The Siberian city of Perm, population under one million, has dedicated 3 percent of its annual budget to arts funding, according to The New York Times. That’s $53 million, which at this point is probably more than allotted by New York state. The new spending is the result of Oleg Chirkunov’s efforts, a man who was appointed as the city’s governor in 2004. “A city must have a dream”, he told the Times, explaining that when he was appointed, Perm was losing a lot its young people. “160,000 in eight years.” he said, adding, “Something needed to be done to make this an attractive place to live.”
As Finn-Olaf Jones tells it, no small part of the city’s draw stems from the people themselves, who are extraordinarily kind. In one instance, Jones recalls the entire hotel staff searching for a visitor’s lost iphone; in another, a woman behind him at the pharmacy called her daughter to help him order some cough drops. It comes as no surprise, then, that city programs actually fly in graffiti artists from Mexico and New York to decorate their highways.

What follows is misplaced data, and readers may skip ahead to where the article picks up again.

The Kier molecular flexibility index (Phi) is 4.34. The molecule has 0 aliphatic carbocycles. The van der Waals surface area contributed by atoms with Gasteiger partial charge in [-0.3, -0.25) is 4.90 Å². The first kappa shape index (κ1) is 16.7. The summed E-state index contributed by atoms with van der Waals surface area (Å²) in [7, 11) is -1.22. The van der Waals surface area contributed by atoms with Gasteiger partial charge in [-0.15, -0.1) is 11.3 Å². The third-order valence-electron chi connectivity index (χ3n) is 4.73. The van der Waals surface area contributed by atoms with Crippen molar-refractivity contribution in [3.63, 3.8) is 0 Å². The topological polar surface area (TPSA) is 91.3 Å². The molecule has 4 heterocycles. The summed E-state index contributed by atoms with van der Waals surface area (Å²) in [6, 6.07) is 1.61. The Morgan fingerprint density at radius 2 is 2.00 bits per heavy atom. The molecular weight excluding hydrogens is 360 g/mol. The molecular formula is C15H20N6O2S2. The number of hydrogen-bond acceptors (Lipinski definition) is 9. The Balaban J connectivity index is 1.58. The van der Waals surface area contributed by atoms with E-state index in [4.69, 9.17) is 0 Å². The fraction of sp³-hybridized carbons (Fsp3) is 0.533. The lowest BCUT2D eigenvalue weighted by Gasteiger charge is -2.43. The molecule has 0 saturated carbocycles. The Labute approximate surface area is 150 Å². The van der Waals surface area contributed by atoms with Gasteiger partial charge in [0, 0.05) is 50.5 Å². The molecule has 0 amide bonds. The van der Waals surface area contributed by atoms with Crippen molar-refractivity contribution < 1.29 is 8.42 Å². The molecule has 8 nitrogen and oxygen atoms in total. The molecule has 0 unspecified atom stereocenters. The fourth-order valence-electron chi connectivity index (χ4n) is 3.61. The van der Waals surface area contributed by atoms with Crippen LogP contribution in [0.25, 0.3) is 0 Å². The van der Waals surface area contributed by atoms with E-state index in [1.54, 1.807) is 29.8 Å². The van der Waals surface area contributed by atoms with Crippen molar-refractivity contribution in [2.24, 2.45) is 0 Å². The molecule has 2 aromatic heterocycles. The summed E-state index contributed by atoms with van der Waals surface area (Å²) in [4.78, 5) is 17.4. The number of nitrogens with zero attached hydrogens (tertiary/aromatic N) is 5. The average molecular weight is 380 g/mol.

According to Jones, not everyone is a fan of Perm’s art budget — one computer programmer expressed skepticism over the need to dedicate so much tax dollars to the field — but concedes the city is more interesting for it. Probably the most interesting observation along these lines came from Jone’s experience attending the ballet and opera theatre, which was packed with locals wearing their Saturday best. Compare this to the New York City Opera, which has been seeking ways to engage younger audiences with only marginal success.
Of course, New York arts organizations will have problems much larger than funding if the debt ceiling’s worst case scenario is realized. No one’s going to be able to attend the theatre if we’re all too poor to do so.